In addition to what @jsocolar mentioned about LOO, I wanted to add some things, and maybe he can comment if he has used LOO in the way you describe. I haven’t used PSIS-LOO like this on the holdout data. I have used PSIS-LOO as a tool for model evaluation on the data to which the model was fit, not holdout data. To quote Aki Vehtari in his super helfpul CV FAQ, “Cross-validation is a family of techniques that try to estimate how well a model would predict previously unseen data by using fits of the model to a subset of the data to predict the rest of the data.” So, LOO provides a way to estimate how well the model makes predictions, when all you have is the data that you fit your model to. When you have holdout data, then you could use holdout validation as described here https://cran.r-project.org/web/packages/loo/vignettes/loo2-elpd.html#holdout-validation

Of course there are other metrics, of which accuracy is one. You might be interested in this vignette Bayesian Logistic Regression with rstanarm

Here is something that you may want to think about when considering your accuracy estimate - you are rounding your prediction, when your prediction from `predict()`

is actually the mean of a collection of samples that are either 0 or 1. The `predict()`

function returns 0 or 1 for each of the number of samples from your model, with probability of inverse logit of the linear predictors part of the model. The `Estimate`

in brms `predict()`

is the mean of this collection of 0 or 1 samples. But take a look at the `Est.Error`

and you will see how sure the model really is of this `Estimate`

. It is easier to think about this when using `fitted()`

which returns the point estimate (mean) of the probability distribution for that prediction. In the case of logistic regression, your full expectation for a single row of new data is technically a collection of samples that are sampled from the probability distribution of the expectation, where the expectation is the probability that `y`

=1. For a concrete example, imagine that your `y`

is binary 0 or 1, where 0=susceptible and 1=resistant, for a model where you have some genes as predictors and you are trying to predict antibiotic resistance. You fit your model with 4000 total post-warmup samples. Now you have a single row of new data that you feed into the model and use `fitted()`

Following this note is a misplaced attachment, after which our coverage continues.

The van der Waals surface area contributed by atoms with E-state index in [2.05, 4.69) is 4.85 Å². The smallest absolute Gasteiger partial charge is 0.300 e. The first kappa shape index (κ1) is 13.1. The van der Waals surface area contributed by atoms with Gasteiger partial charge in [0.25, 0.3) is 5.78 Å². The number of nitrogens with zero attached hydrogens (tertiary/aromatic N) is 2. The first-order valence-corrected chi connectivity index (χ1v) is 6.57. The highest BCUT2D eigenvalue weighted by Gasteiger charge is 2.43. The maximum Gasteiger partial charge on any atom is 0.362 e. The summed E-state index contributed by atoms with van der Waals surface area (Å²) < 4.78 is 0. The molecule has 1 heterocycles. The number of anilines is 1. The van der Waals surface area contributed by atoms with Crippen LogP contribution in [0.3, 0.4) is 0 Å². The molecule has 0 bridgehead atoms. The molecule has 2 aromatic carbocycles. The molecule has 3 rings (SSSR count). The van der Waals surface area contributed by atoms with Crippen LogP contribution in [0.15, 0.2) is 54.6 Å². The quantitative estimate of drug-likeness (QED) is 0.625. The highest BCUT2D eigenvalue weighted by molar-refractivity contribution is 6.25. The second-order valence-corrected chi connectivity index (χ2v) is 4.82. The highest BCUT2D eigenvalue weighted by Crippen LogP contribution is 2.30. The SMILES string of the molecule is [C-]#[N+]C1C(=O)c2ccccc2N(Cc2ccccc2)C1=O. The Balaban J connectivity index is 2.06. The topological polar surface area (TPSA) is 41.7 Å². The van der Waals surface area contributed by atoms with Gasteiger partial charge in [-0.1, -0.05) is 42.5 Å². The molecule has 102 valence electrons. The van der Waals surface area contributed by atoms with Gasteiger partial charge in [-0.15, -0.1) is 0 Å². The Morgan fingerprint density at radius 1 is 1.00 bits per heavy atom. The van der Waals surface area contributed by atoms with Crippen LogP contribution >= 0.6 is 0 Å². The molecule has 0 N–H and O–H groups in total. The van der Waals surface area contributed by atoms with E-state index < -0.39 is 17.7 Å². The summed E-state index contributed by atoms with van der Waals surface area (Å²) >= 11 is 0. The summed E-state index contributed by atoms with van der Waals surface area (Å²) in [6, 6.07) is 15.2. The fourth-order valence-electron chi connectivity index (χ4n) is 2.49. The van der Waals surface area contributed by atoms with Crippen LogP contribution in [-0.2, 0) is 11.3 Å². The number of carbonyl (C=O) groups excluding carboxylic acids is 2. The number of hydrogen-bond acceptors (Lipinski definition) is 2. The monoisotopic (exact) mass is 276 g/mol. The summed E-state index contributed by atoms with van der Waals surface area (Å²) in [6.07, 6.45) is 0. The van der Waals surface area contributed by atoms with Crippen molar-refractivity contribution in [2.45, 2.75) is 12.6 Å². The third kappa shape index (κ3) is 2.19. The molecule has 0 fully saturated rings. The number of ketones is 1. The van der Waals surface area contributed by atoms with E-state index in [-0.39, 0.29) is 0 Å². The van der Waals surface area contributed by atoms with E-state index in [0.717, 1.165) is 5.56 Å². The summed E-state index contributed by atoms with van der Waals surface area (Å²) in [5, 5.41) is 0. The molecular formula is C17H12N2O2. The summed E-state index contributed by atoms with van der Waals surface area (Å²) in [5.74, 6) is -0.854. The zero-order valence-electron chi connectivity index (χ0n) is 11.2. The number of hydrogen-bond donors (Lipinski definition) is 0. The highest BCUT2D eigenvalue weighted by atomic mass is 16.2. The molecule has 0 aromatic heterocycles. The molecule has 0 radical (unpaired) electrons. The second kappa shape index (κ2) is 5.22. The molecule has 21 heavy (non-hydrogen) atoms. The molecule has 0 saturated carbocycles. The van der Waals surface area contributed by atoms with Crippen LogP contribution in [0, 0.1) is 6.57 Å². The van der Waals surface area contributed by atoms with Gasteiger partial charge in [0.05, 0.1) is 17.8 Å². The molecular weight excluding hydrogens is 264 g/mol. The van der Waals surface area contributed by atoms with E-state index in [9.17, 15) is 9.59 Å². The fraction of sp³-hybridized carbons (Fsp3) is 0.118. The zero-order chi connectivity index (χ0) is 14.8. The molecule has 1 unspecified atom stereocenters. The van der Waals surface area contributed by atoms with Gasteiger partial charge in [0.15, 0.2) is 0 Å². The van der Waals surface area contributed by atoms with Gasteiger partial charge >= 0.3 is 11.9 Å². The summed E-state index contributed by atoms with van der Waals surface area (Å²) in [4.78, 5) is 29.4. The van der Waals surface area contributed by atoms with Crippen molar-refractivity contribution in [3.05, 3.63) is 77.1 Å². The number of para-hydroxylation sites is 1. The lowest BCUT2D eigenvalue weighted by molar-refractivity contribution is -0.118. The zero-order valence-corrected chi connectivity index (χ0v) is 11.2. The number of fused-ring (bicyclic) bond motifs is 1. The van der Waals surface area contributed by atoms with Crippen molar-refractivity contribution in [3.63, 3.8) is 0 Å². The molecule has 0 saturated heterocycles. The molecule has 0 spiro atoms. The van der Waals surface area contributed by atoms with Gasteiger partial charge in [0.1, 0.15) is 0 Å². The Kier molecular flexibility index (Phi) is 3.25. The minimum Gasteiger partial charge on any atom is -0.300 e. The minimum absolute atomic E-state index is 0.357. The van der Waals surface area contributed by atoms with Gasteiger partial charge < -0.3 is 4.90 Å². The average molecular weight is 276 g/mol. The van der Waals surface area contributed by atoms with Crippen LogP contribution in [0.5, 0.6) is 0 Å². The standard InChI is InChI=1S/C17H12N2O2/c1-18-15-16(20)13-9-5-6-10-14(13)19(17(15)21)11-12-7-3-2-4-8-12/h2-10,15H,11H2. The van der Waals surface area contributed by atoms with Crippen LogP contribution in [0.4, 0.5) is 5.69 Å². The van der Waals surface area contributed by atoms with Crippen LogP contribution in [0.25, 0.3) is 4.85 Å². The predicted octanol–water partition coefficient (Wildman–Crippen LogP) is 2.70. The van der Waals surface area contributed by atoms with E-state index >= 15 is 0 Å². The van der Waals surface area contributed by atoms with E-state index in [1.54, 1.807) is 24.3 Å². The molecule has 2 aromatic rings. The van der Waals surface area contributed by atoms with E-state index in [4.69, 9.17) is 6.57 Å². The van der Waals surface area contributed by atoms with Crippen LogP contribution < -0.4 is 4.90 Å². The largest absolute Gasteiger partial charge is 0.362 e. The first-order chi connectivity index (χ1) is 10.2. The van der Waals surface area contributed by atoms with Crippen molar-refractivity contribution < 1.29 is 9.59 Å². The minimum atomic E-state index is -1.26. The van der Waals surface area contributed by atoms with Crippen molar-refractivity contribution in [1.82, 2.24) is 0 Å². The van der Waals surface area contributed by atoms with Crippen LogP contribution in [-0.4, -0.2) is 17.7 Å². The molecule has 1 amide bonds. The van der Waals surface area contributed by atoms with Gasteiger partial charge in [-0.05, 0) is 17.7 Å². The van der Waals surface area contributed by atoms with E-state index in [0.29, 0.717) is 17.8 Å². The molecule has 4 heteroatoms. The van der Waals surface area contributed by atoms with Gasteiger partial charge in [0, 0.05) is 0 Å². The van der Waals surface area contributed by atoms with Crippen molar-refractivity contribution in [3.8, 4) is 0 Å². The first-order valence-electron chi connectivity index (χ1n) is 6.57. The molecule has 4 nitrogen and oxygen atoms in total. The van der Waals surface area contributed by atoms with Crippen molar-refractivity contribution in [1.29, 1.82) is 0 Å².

for `y`

. What comes out is 4000 samples that are probabilities for the new data being y=1. Let’s say you summarize those and get a mean for those samples of 0.55 with 95% quantiles of 0.25 and 0.85. The 0.55 number is the `Estimate`

that brms gives when `summary=TRUE`

(the default) and is close to the same number from `Estimate`

from `predict()`

that you are rounding in your prediction in your code above (if you want to see all the samples yourself, just use `fitted(fit, summary=FALSE)`

). The 0.55 point prediction would round up to 1, so you would predict 1, or resistant, but in reality, the model really doesn’t know much - it’s more or less a coin toss, but it doesn’t even know if it is a coin toss either, as the probability is so spread out! It just doesn’t know. If you got something like 0.9 (0.85 - 0.95), then the model is reasonably sure that it is resistant. The point is, that the point estimates may not really be a good reflection of what the model thinks the prediction really is. Depending on the application, it could be more helpful to use `fitted`

to get the expectation and the variability in that. See the example code below to see examples of all of this.

```
x <- rnorm(600, 0, 1)
a <- -1
b <- 0.1
p <- plogis(a + b*x)
y <- rbinom(600, 1, p)
d <- cbind.data.frame(y,x)
library(brms)
m <- brm(y ~ 1 + x, family=bernoulli, data=d, cores=4, iter=2000, warmup=1000)
m
x <- rnorm(1, 0, 1)
a <- -1
b <- 0.1
p <- plogis(a + b*x)
y <- rbinom(1, 1, p)
nd <- cbind.data.frame(y,x)
f <- fitted(m, newdata=nd, summary=FALSE)
str(f)
mean(f)
sd(f)
quantile(f, c(0.025, 0.975))
fitted(m, newdata=nd, summary=T)
hist(f, breaks=100)
pr <- predict(m, newdata=nd, summary=FALSE)
str(pr)
mean(pr)
sd(pr)
quantile(pr, c(0.025, 0.975))
predict(m, newdata=nd, summary=T)
hist(pr, breaks=100)
```

I point all this out, because depending on your application for making predictions for new data, it might be more helpful to not discard the uncertainty in your predictions. Continuing with my example of predicting antibiotic resistance, if your model is ‘very sure’, say maybe something like 0.90 (0.85 - 0.95) that the new row of data should be y=1 resistant, but it turns out in the lab that the sample is actually susceptible, then the observation that your model is surprisingly wrong can inform your model building (maybe your model is just really bad at prediction, or maybe you are missing some genes or something else in the model) or inform you as the scientist of something potentially unusual (if your model is generally and historically pretty good).